Heat of Battle (2005)
Country of Origin:
6 8.5" x 11" non-geomorphic maps (on glossy hardstock); 2 pages of rules; 6 scenarios
FireFights! #2 (FF2) is the sequel to FireFights! #1, which pioneered a new type of scenario pack featuring small, ostensibly historical maps along with very small scenarios that have simultaneous setup and random reinforcements. It adds six more scenarios and six new maps to the FireFights! collection. As before, the scenarios are designed by Steven Swann, Burnie Hegdahl, and Bruce Rinehart, with two scenarios added by guest designer Chas Argent.
The maps in the second pack differ from those in the first in two ways. First, instead of two backprinted maps to one sheet of cardstock, each map now has its own sheet of paper. Second, the maps themselves are now all usable as fully compatible overlays designed to mate with specific boards. Hopefully, this will allow both Heat of Battle and other scenario designers to utilize these attractive maps more in the future, so that they will not be associated with only a single scenario (2014 note: so far this has not happened).
The maps feature terrain including a partially destroyed castle rising above the surrounding landscape, a dominating desert peak, a built-up urban scene (mate-able with board 1, which can give that old board a new look), a complicated desert hill formation, a hillside building complex, and a rather mundane farm crossroads. The castle map and the two desert maps are definitely the most striking. The maps mate with boards 1, 14, 19, 33, and 26-31 (for the two desert maps); scenario designers take note.
Like its predecessor, FF2 contains the “crew-served SW” grudge rules designed by Steve Swann; these rules force players to use crews to man MMG, HMG, and MTRs and provide additional restrictions for use of FT/DC. The rules are grudge rules because they seek to change the basic ASL rules system itself, rather than exist merely for the sake of enhancing a particular scenario for a particular reason.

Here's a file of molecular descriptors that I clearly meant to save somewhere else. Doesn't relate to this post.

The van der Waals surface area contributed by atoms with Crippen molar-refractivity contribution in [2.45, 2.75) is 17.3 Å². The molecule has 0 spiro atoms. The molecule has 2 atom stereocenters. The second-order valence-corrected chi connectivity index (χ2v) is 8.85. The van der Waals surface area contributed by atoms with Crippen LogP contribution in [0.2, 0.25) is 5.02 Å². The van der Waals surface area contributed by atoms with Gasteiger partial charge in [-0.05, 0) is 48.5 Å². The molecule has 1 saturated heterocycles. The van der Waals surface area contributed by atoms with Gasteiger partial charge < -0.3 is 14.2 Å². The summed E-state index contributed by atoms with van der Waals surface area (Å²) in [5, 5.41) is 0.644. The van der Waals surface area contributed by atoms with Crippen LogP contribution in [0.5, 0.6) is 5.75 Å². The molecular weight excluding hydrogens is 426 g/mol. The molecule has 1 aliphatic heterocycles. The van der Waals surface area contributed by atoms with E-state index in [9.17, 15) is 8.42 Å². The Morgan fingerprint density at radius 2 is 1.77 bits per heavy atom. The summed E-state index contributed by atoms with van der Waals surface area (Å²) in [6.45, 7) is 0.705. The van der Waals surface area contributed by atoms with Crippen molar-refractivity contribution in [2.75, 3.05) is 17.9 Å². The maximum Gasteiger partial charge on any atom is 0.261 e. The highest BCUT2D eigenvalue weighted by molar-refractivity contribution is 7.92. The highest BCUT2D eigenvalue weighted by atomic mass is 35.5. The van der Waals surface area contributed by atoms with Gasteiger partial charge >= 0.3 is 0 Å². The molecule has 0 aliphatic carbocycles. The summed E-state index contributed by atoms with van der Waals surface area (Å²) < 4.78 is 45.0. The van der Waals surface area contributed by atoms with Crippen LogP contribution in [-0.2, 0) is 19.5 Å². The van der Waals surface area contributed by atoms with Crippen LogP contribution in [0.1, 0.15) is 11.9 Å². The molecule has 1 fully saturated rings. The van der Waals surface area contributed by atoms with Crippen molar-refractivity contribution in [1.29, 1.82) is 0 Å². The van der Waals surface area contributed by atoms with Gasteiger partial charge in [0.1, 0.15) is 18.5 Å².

Also like its predecessor, the scenarios of FF2 feature variable reinforcements and simultaneous setup (5 of the 6 do, anyway; the 6th has one side entering by airdrop). In response to criticisms about FF1, Heat of Battle said they would try to make the swing between different reinforcement DR results less drastic, and it appears that they have done so. Nevertheless, the variable reinforcements still make already dicey scenarios even more so. The simultaneous setups are also problematic, penalizing defenders who may not be able to see approach paths (or boresight effectively) and giving a distinct advantage to people who have played the scenario before. As with its predecessors, the scenarios of FF2 represent a variety of actions, including Hungary 1945, British Somaliland 1940, Normandy 1944, Eritrea 1941, Belgium 1940 and France 1940. The scenarios range in size from very small to one scenario that might be considered medium-sized.
The scenarios in the first FireFights! were not very successful; the scenarios in FireFights! #2 are no better. One of them, FF10 (Castle Keep), has significant errata; HOB released a freely downloadable new version of its scenario card. It also released a new downloadable version of the scenario card for FF11 (Out of Ethiopia). All the scenarios that have had any significant amount of plays on ROAR show imbalances or even dog-like status.
With the FireFights! series of packs, Heat of Battle demonstrated that it was on the cutting edge of trying to find new ways for people to enjoy ASL. The small, specialized maps are a good idea and one that hopefully other designers will try in the future. However, in terms of practical realization, both of Heat of Battle’s Firefights! packs have been failures.